Written by: Yusuke Hashimoto and Wateru Araiso
The Bank of Japan (BOJ) surprised the market in December 2022 when it doubled its cap on the 10-year Japanese government bond (JGB) from 0.25% to 0.5%, in response to tighter global monetary policies. The widening interest-rate gap between Japan and other developed economies as other central banks tighten has been a growing concern for the BOJ, which has long held an ultra-easy monetary policy. Thanks to that policy, Japanese fixed-income investors have steered away from their home market for decades, seeking the higher yields of global bond markets.
Below, we address two critical questions: First, will Japan exit its ultra-easy policy mode in 2023? Second, in response to BOJ policy actions, will Japanese bond investors shift their holdings out of hedged foreign bonds and into yen bonds?
The Bank of Japan’s Likely Next Steps
Could the BOJ’s past behavior be a guide to its next steps? Historically, the BOJ has modified its monetary policy toward the end of a global policy cycle. For example, during the natural resource boom of the early to mid-2000s, the US and euro area began tightening in 2004 and 2005, respectively, while Japan tightened in 2006, around the time the Federal Reserve finished tightening and just seven months before it started easing.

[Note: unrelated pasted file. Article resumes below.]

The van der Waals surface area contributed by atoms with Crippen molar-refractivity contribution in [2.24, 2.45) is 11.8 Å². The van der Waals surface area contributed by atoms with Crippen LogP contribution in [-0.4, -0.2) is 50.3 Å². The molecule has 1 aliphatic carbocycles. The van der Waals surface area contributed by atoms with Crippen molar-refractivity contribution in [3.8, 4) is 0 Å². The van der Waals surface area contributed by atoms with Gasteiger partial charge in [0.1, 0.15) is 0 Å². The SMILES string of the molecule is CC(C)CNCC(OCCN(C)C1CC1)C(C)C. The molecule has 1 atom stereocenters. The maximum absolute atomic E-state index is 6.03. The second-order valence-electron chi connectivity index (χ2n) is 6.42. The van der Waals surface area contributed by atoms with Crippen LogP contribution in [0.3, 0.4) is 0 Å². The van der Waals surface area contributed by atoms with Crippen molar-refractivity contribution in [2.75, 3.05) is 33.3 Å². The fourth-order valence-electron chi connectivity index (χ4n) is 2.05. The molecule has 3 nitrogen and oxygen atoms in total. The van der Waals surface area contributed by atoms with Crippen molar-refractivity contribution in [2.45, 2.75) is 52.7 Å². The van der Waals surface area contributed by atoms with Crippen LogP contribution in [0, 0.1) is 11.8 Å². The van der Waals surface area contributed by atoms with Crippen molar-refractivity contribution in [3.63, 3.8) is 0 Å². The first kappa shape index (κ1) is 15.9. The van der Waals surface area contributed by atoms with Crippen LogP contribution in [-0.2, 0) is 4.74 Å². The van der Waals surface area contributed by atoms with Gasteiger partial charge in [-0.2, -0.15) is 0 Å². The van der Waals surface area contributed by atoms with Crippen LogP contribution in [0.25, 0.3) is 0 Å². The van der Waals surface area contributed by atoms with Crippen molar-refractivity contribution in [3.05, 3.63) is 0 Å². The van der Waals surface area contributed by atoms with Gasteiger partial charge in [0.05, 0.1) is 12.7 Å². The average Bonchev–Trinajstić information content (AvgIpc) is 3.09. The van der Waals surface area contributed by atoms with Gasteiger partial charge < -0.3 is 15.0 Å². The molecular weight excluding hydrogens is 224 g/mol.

Unfortunately, whether that pattern holds in 2023 is anyone’s guess, especially with global inflation still not under control. For now, market participants expect the Fed to finish tightening and begin easing later this year, which would imply imminent BOJ tightening. But these market expectations contradict the Fed’s own projections for the policy rate (higher for longer). And we expect the inflation and economic data driving the Fed and other central banks to remain highly variable for much of the year. That doesn’t give us much visibility into the path for the BOJ.